Catholic League president Bill Donohue comments on a Nebraska report on clergy sexual abuse:
Nebraska Attorney General Doug Peterson recently released a “Report on Clergy Sexual Abuse” that bears scrutiny. There are many aspects to it that are seriously tainted.
In the Executive Summary of the report, it says that in August 2018 Peterson’s Department of Justice announced that it was seeking information from “individuals who had suffered sexual abuse at the hands of a member of the clergy or an adult in a position of authority.”
Why were the clergy singled out for an investigation and not anyone else? The report offers no explanation. It cannot be that there has been a rash of news stories on current cases of clergy abuse—there has not been.
“Although the news release was not intended to elicit calls about clergy of any specific denomination,” the report says, “all the calls received, with one exception, related to individuals associated with the Catholic Church.”
As I detail in my new book on this subject, The Truth about Clergy Sexual Abuse: Clarifying the Facts and the Causes, sexual abuse of minors is rampant throughout a wide range of institutions. Moreover, given the undeniable progress that the Catholic Church has made, it makes it even more indefensible to focus exclusively on it.
Going after the Catholic Church was no coincidence. According to one media source, the report was launched in 2018 “after several accusers came forward with allegations against the conservative Lincoln Diocese, which for years was the only U.S. diocese that refused to participate in annual reviews of sexual misconduct.” In other words, a few alleged victims asked the government for a probe, and Peterson dutifully obliged.
Peterson wasted no time zeroing in on the Catholic Church. He waited only two weeks after his August 16 announcement to send letters to the bishops, thus underscoring that it was his plan all along to pursue the Catholic Church, to the exclusion of every other organization in the state.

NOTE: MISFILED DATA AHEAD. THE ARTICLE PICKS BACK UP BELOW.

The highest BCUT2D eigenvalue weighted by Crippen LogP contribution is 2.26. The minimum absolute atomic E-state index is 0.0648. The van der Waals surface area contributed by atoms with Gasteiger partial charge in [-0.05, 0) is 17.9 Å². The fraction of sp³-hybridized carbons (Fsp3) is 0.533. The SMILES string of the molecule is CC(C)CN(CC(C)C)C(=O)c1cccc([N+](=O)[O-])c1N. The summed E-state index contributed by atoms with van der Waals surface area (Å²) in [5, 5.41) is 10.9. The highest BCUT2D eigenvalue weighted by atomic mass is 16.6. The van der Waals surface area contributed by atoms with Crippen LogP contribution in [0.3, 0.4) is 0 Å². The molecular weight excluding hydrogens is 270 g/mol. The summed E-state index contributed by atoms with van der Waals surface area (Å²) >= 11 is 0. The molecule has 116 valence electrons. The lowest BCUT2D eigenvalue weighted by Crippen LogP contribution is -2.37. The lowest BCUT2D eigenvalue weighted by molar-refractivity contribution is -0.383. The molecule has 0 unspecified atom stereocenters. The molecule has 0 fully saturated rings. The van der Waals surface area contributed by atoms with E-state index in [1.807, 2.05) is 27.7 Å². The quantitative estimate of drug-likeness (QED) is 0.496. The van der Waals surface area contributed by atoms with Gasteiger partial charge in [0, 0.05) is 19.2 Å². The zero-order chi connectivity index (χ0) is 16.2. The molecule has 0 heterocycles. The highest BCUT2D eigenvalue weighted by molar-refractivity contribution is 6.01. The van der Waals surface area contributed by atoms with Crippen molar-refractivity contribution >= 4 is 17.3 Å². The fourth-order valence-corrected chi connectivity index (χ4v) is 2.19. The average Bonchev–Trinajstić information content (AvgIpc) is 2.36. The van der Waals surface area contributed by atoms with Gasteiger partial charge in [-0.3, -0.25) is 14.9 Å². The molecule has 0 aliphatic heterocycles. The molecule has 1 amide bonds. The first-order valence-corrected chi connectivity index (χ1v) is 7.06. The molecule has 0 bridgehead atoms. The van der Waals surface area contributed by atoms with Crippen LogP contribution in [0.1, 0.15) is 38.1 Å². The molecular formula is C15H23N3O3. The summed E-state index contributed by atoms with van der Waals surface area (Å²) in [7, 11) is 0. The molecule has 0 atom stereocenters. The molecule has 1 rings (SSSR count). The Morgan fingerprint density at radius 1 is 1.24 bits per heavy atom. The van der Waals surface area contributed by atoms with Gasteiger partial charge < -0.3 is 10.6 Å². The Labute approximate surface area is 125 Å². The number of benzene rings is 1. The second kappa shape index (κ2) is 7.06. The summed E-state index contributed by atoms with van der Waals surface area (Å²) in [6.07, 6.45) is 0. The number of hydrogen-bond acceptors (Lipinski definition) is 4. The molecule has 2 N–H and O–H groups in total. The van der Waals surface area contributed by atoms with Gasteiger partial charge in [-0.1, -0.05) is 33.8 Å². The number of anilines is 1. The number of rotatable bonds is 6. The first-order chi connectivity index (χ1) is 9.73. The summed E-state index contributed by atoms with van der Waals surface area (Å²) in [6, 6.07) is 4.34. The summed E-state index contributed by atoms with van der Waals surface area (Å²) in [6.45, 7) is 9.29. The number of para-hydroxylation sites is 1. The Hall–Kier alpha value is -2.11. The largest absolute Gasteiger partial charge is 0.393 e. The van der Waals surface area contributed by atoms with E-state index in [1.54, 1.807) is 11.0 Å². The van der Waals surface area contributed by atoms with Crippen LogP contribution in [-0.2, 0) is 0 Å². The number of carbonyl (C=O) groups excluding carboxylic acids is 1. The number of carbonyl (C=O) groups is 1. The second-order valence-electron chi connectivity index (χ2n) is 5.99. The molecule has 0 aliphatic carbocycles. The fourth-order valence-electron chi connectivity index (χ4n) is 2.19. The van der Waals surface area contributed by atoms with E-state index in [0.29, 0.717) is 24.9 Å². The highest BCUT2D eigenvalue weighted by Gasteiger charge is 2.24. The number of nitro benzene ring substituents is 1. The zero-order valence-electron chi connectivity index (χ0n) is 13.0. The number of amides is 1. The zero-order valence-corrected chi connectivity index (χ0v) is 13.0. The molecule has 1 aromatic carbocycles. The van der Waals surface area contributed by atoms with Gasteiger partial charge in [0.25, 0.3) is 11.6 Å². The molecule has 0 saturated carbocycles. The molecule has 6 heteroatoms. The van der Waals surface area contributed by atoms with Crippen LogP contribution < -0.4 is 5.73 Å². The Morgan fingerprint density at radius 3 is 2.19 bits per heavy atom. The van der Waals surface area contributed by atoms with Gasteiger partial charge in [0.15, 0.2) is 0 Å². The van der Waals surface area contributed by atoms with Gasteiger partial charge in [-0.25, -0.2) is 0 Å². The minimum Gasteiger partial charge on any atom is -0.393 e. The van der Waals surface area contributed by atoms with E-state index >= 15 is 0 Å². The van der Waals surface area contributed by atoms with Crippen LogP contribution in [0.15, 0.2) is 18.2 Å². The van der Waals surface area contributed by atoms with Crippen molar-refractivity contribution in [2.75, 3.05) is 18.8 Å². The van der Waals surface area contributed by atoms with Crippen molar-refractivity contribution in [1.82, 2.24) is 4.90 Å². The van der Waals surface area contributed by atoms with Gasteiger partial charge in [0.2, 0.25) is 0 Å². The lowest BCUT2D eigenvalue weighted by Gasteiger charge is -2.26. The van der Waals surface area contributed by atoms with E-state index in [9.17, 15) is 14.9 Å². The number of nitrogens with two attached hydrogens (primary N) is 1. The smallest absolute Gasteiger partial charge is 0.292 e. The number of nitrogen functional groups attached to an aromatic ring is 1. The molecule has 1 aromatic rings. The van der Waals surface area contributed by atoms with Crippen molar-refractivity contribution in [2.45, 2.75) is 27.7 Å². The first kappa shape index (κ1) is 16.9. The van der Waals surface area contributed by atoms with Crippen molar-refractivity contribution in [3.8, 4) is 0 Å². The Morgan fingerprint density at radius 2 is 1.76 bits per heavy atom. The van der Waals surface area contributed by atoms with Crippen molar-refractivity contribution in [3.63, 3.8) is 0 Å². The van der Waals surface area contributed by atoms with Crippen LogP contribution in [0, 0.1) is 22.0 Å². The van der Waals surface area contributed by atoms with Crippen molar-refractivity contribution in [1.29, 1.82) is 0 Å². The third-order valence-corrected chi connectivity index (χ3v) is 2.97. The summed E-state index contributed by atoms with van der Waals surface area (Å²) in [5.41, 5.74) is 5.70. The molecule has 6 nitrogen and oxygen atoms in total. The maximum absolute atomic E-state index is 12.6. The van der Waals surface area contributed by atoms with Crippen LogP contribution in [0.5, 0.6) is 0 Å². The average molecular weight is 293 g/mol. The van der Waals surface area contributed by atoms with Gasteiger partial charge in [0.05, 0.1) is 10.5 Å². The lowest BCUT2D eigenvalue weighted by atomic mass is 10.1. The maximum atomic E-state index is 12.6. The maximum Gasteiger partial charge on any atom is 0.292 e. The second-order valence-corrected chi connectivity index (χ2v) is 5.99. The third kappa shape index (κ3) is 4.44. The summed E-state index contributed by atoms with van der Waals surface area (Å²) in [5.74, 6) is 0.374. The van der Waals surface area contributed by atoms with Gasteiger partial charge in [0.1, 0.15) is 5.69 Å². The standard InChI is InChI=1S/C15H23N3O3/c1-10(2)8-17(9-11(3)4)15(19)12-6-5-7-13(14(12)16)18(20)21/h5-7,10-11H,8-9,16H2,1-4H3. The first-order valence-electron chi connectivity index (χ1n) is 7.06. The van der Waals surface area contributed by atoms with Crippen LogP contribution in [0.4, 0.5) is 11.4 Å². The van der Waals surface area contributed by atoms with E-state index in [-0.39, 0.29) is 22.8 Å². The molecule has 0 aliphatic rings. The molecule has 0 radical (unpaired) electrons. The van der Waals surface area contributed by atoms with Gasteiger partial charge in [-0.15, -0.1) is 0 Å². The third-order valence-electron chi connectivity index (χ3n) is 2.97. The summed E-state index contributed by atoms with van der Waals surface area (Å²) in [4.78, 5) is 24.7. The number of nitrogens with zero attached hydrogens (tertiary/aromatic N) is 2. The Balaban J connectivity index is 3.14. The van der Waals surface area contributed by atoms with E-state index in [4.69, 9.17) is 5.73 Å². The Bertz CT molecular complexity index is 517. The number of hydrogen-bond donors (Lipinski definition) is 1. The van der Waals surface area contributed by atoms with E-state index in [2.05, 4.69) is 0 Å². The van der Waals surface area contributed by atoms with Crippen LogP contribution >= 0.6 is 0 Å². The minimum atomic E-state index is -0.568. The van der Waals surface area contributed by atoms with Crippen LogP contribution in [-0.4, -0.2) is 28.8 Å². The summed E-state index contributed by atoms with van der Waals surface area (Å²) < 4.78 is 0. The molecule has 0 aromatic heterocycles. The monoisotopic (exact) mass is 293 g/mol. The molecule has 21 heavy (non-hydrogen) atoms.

Virtually every file on priests was the subject of a subpoena, and over 120 calls to a Hotline and Tip Line were examined. In all, nearly 300 pages of documents were retrieved.
Here is what they found. In a span of over 70 years, 51 priests (57 Catholic officials overall) had a credible accusation made against him; there were 258 alleged victims.
Peterson reportedly said he was frustrated that prosecutors could not file charges. He is not believable.
He knew from the get-go that these were mostly old cases of alleged abuse (as always, the 1970s was the worst decade) and it was therefore beyond the statute of limitations. He didn’t launch the probe to prosecute, but to score a public relations victory: he wanted to appear tough before his constituents. That they wound up paying the bill for his fishing expedition is the ultimate irony.
Then there is the proverbial cover-up. Boys are mentioned 203 times in the 174-page report; girls are cited 16 times. That’s because, as always, boys were the most likely to be victimized.
When the report says that “Many of the victims of clergy sexual abuse were teenage boys,” it is being deceitful. When 91.5% of the victims were teenage boys, that’s not “many.” That’s almost all.
Why does this matter? Because 92.2 percent were postpubescent. And that means that homosexual priests were responsible for over 90% of the alleged cases of sexual misconduct. Yet never once in the report is the word “homosexuality” mentioned (there are four references to “homosexual” acts).
To be sure, the cover-up of the homosexual scandal in the Catholic Church is not unique to Nebraska—it’s ubiquitous. Now imagine what Peterson would have said, and the media as well, if over 90 percent of the alleged victims were teenage girls. It would have been trumpeted far and wide.
I am calling on Attorney General Peterson to launch a probe of the sexual abuse of minors in Nebraska’s public schools.
In 2016, USA Today published a major study of this problem in all 50 states. What it had to say about Nebraska was troubling. Overall, Nebraska received a “C.”
Its most notorious shortcomings were the poor background checks and the failure to disseminate teachers’ misconduct with other states. The study named Nebraska as one of three states that said their teaching-licensing agencies did not check all applicants against the national clearinghouse that keeps data on such matters.
There are other problems as well. Nebraska has no program in place to teach children about how to recognize sexual abuse, making it one of only 13 states not to do so. A bill on this issue has been stalled in the state legislature for months.
The cherry picking of the Catholic Church, the cover-up of the dominant role played by homosexual priests, and the dismissal of sexual abuse occurring in the public schools—with failing safeguards—does not speak well of those in Nebraska’s government or the education establishment. However, it is not too late to change course.a